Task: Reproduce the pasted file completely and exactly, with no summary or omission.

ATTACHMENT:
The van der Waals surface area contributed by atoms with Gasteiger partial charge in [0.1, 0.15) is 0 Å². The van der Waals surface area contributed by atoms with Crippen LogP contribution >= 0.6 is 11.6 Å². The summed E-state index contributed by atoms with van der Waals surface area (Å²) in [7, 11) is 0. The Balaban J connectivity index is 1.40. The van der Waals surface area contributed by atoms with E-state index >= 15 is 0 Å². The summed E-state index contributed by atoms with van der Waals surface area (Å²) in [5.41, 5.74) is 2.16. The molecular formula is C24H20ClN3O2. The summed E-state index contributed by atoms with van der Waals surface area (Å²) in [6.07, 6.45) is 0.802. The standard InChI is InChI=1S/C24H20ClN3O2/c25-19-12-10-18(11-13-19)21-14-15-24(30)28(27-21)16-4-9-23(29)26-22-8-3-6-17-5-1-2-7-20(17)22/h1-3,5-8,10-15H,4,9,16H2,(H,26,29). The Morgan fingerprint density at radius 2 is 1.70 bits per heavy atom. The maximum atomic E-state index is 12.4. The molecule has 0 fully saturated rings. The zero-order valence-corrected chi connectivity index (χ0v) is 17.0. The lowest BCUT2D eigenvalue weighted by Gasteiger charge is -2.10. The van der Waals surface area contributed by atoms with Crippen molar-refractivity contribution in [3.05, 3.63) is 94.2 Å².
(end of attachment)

The van der Waals surface area contributed by atoms with Gasteiger partial charge in [0.1, 0.15) is 0 Å². The van der Waals surface area contributed by atoms with Crippen LogP contribution >= 0.6 is 11.6 Å². The summed E-state index contributed by atoms with van der Waals surface area (Å²) in [7, 11) is 0. The Balaban J connectivity index is 1.40. The van der Waals surface area contributed by atoms with E-state index >= 15 is 0 Å². The summed E-state index contributed by atoms with van der Waals surface area (Å²) in [5.41, 5.74) is 2.16. The molecular formula is C24H20ClN3O2. The summed E-state index contributed by atoms with van der Waals surface area (Å²) in [6.07, 6.45) is 0.802. The standard InChI is InChI=1S/C24H20ClN3O2/c25-19-12-10-18(11-13-19)21-14-15-24(30)28(27-21)16-4-9-23(29)26-22-8-3-6-17-5-1-2-7-20(17)22/h1-3,5-8,10-15H,4,9,16H2,(H,26,29). The Morgan fingerprint density at radius 2 is 1.70 bits per heavy atom. The maximum atomic E-state index is 12.4. The molecule has 0 fully saturated rings. The zero-order valence-corrected chi connectivity index (χ0v) is 17.0. The lowest BCUT2D eigenvalue weighted by Gasteiger charge is -2.10. The van der Waals surface area contributed by atoms with Crippen molar-refractivity contribution in [3.05, 3.63) is 94.2 Å².